Year 11 Day of Reflection
The Year 11 Day of Reflection took place, as has become usual, after the students' mock exam week; this was to provide something of an oasis of calm and a more relaxed environment in a hectic week of return.
The day explored the theme of vocation and progress through life. The day began with a mad and active warm up game, before, following a video reflection, we mapped different components of our lives and considered which parts of our lives, or which relationships, are particularly enriching at present. We thought about which aspects of our lives we want to develop.
In groups students tried to match the 'before and after' stories of well known people and discussed the ways in which life is sometimes predictable but also, for some people, far from predictable. We noted that, for some individuals, a chance comment from a friend or a chance encounter had led them towards what became their life's fulfillment. This led us to realise that we all have a part to play in each other's ability to find their vocation.
The second part of the day moved to consider how important it is to listen to the views of other people as we make up our minds about important issues. To this end, time was spent in small groups listening to other people's views on a variety of issues. The staff then acted as a 'Question Time' panel to answer questions and enter into discussion on a whole range of questions. These ranged from questions about personal faith to embarrassing moments in the classroom.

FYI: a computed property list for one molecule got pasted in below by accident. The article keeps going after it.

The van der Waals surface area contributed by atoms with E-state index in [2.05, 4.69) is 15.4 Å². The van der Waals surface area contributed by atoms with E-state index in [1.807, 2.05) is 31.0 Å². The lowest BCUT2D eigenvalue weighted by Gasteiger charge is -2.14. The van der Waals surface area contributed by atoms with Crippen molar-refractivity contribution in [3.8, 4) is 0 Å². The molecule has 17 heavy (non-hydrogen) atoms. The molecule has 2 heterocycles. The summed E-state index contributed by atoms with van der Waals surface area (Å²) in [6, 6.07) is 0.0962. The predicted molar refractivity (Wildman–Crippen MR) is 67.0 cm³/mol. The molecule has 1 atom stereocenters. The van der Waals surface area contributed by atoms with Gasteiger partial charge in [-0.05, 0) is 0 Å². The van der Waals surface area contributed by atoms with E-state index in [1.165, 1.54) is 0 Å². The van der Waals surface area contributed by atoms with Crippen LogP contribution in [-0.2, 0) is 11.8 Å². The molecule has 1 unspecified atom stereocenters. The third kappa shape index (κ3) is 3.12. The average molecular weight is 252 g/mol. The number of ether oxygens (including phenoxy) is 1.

Time was spent looking at extracts of a film about the life of Sir Nicholas Winton and the impact he had in organising the Kindertransport, and the influence his actions continue to have worldwide through the Nicholas Winton Foundation - the good ripples of our lives can continue to spread out like those from a pebble in a pond.
In the afternoon, through a series of short case studies, we reflected on how the actions and lives of individuals can have a huge impact on their immediate and more far reaching environment by carrying out seemingly small acts with love and integrity. To participate in this practically, and to contribute Year 11's 120 acts of charity in our 120th anniversary year, the students wrote 120 cards carrying Christmas greetings which will be sent to refugees at the Jesuit Refugee Centre in London, patients at the East Anglia Children's Hospices, children at the Mary Ward Children's Home in Kwekwe, Zimbabwe, and the Holy Family Orphanage in Bethlehem, and people being supported by homeless shelters and projects this Christmas.